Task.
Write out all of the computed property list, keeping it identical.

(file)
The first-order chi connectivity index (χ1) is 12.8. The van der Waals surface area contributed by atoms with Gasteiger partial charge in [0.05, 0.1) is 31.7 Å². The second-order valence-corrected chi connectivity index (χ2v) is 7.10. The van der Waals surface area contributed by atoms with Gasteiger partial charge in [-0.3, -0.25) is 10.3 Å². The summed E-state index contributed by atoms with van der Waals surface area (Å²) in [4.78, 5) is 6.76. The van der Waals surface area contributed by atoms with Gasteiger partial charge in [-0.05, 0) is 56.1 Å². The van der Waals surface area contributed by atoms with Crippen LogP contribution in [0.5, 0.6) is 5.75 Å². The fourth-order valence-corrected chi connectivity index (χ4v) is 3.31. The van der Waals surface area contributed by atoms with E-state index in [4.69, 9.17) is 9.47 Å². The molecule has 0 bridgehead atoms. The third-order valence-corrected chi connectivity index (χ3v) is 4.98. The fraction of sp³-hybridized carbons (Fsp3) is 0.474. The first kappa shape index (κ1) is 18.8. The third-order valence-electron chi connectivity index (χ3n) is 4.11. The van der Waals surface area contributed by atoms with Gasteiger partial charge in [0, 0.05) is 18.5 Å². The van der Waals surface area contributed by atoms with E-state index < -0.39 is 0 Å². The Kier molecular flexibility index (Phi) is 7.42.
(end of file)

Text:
The first-order chi connectivity index (χ1) is 12.8. The van der Waals surface area contributed by atoms with Gasteiger partial charge in [0.05, 0.1) is 31.7 Å². The second-order valence-corrected chi connectivity index (χ2v) is 7.10. The van der Waals surface area contributed by atoms with Gasteiger partial charge in [-0.3, -0.25) is 10.3 Å². The summed E-state index contributed by atoms with van der Waals surface area (Å²) in [4.78, 5) is 6.76. The van der Waals surface area contributed by atoms with Gasteiger partial charge in [-0.05, 0) is 56.1 Å². The van der Waals surface area contributed by atoms with Crippen LogP contribution in [0.5, 0.6) is 5.75 Å². The fourth-order valence-corrected chi connectivity index (χ4v) is 3.31. The van der Waals surface area contributed by atoms with E-state index in [4.69, 9.17) is 9.47 Å². The molecule has 0 bridgehead atoms. The third-order valence-corrected chi connectivity index (χ3v) is 4.98. The fraction of sp³-hybridized carbons (Fsp3) is 0.474. The first kappa shape index (κ1) is 18.8. The third-order valence-electron chi connectivity index (χ3n) is 4.11. The van der Waals surface area contributed by atoms with Gasteiger partial charge in [0, 0.05) is 18.5 Å². The van der Waals surface area contributed by atoms with E-state index < -0.39 is 0 Å². The Kier molecular flexibility index (Phi) is 7.42.